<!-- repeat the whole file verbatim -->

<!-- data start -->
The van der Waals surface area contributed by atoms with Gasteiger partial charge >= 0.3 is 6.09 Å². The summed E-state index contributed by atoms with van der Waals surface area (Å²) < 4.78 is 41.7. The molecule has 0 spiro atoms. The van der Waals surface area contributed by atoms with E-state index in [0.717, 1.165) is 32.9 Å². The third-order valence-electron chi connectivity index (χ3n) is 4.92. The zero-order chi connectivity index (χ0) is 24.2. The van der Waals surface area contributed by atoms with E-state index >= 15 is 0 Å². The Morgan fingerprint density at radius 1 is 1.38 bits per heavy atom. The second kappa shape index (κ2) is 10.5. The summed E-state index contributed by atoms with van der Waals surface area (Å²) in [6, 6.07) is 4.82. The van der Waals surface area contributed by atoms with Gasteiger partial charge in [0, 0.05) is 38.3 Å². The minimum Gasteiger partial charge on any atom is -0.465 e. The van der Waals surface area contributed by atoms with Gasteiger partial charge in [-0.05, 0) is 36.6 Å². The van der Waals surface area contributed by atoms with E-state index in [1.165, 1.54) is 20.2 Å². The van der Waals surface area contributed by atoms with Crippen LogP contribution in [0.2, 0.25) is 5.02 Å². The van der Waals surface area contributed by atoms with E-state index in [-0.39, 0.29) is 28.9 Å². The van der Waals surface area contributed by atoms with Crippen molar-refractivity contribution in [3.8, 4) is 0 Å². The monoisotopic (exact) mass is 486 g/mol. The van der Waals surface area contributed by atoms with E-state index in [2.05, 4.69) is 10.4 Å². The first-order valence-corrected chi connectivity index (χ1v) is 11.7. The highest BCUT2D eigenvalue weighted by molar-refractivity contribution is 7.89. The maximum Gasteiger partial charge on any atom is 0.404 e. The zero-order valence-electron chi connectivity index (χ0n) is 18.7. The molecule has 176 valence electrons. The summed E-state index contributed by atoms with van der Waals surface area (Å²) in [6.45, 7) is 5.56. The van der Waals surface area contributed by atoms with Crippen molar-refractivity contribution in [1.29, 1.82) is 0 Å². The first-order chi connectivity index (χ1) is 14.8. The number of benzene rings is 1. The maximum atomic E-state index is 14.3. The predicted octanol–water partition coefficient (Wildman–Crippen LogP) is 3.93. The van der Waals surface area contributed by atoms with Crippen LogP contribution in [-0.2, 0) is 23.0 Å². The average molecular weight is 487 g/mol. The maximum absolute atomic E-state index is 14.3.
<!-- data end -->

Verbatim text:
The van der Waals surface area contributed by atoms with Gasteiger partial charge >= 0.3 is 6.09 Å². The summed E-state index contributed by atoms with van der Waals surface area (Å²) < 4.78 is 41.7. The molecule has 0 spiro atoms. The van der Waals surface area contributed by atoms with E-state index in [0.717, 1.165) is 32.9 Å². The third-order valence-electron chi connectivity index (χ3n) is 4.92. The zero-order chi connectivity index (χ0) is 24.2. The van der Waals surface area contributed by atoms with E-state index >= 15 is 0 Å². The Morgan fingerprint density at radius 1 is 1.38 bits per heavy atom. The second kappa shape index (κ2) is 10.5. The summed E-state index contributed by atoms with van der Waals surface area (Å²) in [6, 6.07) is 4.82. The van der Waals surface area contributed by atoms with Gasteiger partial charge in [0, 0.05) is 38.3 Å². The minimum Gasteiger partial charge on any atom is -0.465 e. The van der Waals surface area contributed by atoms with Gasteiger partial charge in [-0.05, 0) is 36.6 Å². The van der Waals surface area contributed by atoms with E-state index in [1.165, 1.54) is 20.2 Å². The van der Waals surface area contributed by atoms with Crippen LogP contribution in [0.2, 0.25) is 5.02 Å². The van der Waals surface area contributed by atoms with E-state index in [-0.39, 0.29) is 28.9 Å². The van der Waals surface area contributed by atoms with Crippen molar-refractivity contribution in [3.8, 4) is 0 Å². The monoisotopic (exact) mass is 486 g/mol. The van der Waals surface area contributed by atoms with E-state index in [2.05, 4.69) is 10.4 Å². The first-order valence-corrected chi connectivity index (χ1v) is 11.7. The highest BCUT2D eigenvalue weighted by molar-refractivity contribution is 7.89. The maximum Gasteiger partial charge on any atom is 0.404 e. The zero-order valence-electron chi connectivity index (χ0n) is 18.7. The molecule has 176 valence electrons. The summed E-state index contributed by atoms with van der Waals surface area (Å²) in [6.45, 7) is 5.56. The van der Waals surface area contributed by atoms with Crippen molar-refractivity contribution in [1.29, 1.82) is 0 Å². The first-order chi connectivity index (χ1) is 14.8. The number of benzene rings is 1. The maximum atomic E-state index is 14.3. The predicted octanol–water partition coefficient (Wildman–Crippen LogP) is 3.93. The van der Waals surface area contributed by atoms with Crippen LogP contribution in [-0.2, 0) is 23.0 Å². The average molecular weight is 487 g/mol. The maximum absolute atomic E-state index is 14.3.